House Minority Leader Nancy Pelosi’s recent “misspeak” — outlandishly claiming the Hobby Lobby decision “outlawed” contraceptives — was far from the first misrepresentation about the case. Rather than be “afraid” of the Court, as Pelosi urged, Americans should be alarmed by the federal government’s own admissions in the courtroom.
Life-ending drugs and devices are masqueraded as “contraception,” and the Obama administration believes it has the power to enforce an all-abortion mandate against religious objections.
The Court in Hobby Lobby clearly articulated that what the Green and Hahn families find morally wrong is the “destruction of an embryo” and that the government conceded the drugs and devices at issue “may result in the destruction of an embryo.”
As the majority opinion accurately captured, the families’ religious objection is to ending a human life. The government admitted what science, not religion, confirms: the Food and Drug Administration (FDA) label “contraception,” a term that sounds benign to many people, includes drugs and devices that can work after fertilization (conception) by killing an embryo — a unique human being.
Both sides agreed that the drugs and devices at issue in the case can end human life.
Predictably, the straightforward explanation of the Green and Hahn families’ religious principle to respect life at its earliest stages upset those who would rather get caught up in a bait-and-switch discussion about the term “abortion.” L.A. Times columnist Robin Abcarian, for example, complained that the “worst” part of the opinion was the acknowledgment that, for the plaintiffs, ending an embryo’s life by blocking implantation is tantamount to abortion.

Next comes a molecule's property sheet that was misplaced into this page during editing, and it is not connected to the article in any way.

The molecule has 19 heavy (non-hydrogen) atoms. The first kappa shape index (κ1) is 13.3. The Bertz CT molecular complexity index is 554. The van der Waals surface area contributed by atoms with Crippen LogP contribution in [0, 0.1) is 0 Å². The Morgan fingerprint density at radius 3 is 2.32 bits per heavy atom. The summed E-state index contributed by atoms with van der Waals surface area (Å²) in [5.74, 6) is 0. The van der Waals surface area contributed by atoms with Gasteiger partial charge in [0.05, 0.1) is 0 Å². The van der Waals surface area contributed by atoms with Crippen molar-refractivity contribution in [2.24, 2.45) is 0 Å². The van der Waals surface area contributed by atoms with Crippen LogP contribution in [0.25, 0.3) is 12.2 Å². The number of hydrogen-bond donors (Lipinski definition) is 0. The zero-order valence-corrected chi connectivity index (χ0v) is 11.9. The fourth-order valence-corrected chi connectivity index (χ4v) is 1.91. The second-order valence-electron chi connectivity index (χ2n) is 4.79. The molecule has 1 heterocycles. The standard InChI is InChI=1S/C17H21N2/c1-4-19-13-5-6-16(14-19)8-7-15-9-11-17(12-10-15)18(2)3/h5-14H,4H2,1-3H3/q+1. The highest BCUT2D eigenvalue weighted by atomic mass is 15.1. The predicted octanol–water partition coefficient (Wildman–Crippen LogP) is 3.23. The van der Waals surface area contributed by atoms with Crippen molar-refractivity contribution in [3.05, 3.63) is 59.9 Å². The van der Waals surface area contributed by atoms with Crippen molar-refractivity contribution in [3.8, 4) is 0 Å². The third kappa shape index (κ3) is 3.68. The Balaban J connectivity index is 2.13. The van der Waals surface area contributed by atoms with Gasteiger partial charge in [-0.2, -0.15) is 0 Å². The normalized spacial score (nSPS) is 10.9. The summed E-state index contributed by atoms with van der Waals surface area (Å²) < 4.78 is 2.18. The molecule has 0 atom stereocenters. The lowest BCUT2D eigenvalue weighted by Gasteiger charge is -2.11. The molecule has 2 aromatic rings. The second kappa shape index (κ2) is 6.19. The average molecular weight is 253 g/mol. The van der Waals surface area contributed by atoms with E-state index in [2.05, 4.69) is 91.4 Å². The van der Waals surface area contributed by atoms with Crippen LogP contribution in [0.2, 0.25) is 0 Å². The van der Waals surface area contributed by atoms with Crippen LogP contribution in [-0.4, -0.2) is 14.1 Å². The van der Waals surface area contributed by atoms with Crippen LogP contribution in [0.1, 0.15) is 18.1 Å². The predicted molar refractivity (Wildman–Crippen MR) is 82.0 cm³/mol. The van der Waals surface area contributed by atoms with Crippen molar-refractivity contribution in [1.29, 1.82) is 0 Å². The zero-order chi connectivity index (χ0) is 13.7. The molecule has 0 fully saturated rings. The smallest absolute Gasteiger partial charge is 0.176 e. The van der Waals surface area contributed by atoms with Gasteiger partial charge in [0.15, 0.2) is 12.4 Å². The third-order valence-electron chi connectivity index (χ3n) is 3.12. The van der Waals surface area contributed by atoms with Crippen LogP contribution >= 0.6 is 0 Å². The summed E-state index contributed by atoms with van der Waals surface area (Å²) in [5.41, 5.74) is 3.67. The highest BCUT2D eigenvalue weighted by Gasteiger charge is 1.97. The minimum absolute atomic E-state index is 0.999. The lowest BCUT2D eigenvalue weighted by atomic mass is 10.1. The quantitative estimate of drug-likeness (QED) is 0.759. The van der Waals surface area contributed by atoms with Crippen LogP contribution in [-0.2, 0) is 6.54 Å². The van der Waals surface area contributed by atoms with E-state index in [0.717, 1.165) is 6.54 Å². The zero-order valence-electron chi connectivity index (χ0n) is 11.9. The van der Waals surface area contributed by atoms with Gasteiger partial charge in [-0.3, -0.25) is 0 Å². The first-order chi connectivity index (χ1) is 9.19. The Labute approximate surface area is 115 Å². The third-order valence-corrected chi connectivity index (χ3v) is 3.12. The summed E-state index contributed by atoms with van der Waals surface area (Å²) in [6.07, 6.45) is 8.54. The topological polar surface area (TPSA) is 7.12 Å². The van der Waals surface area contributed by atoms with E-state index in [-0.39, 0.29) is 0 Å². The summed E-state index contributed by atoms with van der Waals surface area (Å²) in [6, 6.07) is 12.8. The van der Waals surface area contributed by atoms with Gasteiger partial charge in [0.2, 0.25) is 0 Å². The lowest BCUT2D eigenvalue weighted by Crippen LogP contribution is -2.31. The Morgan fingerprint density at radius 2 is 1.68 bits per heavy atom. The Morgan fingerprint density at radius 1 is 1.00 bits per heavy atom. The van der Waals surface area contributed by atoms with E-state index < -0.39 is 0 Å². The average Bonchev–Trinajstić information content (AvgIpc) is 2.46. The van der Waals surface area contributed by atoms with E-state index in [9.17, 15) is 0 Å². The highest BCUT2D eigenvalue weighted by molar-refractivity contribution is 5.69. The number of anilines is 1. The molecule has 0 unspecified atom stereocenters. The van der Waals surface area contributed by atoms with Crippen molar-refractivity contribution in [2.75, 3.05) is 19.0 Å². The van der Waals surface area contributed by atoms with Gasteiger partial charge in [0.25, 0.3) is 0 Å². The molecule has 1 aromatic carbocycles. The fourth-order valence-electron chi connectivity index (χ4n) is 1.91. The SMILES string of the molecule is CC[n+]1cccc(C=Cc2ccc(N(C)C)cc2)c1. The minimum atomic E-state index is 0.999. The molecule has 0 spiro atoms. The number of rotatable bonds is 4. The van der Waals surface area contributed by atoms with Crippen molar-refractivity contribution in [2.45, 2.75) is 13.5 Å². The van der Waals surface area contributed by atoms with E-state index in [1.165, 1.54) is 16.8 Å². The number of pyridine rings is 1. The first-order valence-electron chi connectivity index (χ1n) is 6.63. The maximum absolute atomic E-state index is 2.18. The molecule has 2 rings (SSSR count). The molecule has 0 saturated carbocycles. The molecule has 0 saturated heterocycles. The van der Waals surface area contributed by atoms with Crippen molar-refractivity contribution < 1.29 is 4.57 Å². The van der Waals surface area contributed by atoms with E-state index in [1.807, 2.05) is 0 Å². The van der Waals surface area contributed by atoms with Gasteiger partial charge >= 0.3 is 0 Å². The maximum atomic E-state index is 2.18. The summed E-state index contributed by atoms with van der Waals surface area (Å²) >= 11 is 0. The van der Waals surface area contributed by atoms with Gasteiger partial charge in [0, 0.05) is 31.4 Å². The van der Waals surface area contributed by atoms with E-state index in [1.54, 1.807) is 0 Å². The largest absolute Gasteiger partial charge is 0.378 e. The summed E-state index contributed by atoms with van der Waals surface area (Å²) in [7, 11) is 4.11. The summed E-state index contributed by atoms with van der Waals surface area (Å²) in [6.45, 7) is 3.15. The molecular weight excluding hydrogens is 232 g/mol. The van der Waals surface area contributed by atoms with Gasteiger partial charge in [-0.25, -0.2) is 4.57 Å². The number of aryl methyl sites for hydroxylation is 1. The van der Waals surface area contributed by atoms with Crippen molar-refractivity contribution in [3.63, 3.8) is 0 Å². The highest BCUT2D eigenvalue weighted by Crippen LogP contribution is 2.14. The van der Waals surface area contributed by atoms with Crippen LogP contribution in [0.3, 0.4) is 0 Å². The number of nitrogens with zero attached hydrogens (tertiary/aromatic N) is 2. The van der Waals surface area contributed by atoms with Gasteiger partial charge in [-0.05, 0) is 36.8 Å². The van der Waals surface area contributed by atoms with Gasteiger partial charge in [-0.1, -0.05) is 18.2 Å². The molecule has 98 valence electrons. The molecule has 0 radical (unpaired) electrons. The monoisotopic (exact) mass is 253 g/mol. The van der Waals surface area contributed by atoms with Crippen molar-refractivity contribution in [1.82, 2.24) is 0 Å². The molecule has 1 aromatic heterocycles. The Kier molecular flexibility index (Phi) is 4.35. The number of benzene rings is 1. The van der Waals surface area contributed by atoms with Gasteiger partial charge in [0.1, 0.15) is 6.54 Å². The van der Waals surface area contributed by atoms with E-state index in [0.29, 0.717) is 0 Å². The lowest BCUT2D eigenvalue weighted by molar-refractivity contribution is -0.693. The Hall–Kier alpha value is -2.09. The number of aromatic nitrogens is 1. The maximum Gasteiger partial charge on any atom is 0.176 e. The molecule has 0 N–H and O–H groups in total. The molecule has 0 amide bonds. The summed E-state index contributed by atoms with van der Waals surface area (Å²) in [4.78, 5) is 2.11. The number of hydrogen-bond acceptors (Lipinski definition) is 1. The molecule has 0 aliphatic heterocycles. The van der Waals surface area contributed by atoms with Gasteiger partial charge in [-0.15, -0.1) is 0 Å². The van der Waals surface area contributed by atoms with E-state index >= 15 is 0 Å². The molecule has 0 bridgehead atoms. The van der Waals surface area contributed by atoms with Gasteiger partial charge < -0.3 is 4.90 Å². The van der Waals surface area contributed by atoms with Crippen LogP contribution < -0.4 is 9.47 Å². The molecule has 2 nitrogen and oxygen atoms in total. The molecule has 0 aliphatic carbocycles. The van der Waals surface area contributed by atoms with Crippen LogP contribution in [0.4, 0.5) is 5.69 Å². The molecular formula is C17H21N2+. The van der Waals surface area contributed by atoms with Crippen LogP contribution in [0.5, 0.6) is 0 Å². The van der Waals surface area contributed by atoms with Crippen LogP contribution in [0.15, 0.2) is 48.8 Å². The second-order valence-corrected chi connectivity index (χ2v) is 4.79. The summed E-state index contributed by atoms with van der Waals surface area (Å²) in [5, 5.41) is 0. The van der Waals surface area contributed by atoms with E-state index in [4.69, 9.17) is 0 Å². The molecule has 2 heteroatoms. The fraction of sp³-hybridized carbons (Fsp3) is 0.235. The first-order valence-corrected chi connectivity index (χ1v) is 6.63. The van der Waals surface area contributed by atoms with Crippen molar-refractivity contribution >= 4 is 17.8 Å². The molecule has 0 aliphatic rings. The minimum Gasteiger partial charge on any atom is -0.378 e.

Citing a description of progesterone-based drugs, Abcarian wrongly concludes the progesterone-blocking drug ella (one so-called “emergency contraceptive”) would not harm an embryo in an “established pregnancy,” which she defines as beginning “after implantation.” Blocking progesterone, a hormone essential in pregnancy, ella can cause an implanted embryo’s death. Studies support that fact. Blocking progesterone is precisely how the abortion drug mifepristone kills a baby as well.
Abcarian’s error aside, the Court rightly rejected playing the semantics game she and others want to wage. Arguing over the “abortion” label is a distraction. The government admitted its mandate includes what the Greens and Hahns object to: drugs and devices that can end human life.
Some proponents of so-called “emergency contraception” embrace that reality.
Take, for example, “Embracing Post-Fertilization Methods of Family Planning,” an article published by the Journal of Family Planning and Reproductive Health Care. Its authors include Princeton’s Dr. James Trussell — a researcher affiliated with Planned Parenthood, the Guttmacher Institute, and other pro-abortion groups, whose work related to “contraceptives” is cited by the FDA.
The authors state that post-fertilization effects (i.e. those that end the life of an already developing human embryo) should be “celebrated” since they make drugs and devices more effective. Pleading with legislators and policymakers to embrace, rather than deny, these life-ending effects, they argue “the essential value” to women “lies precisely in the attributes it shares with abortion.”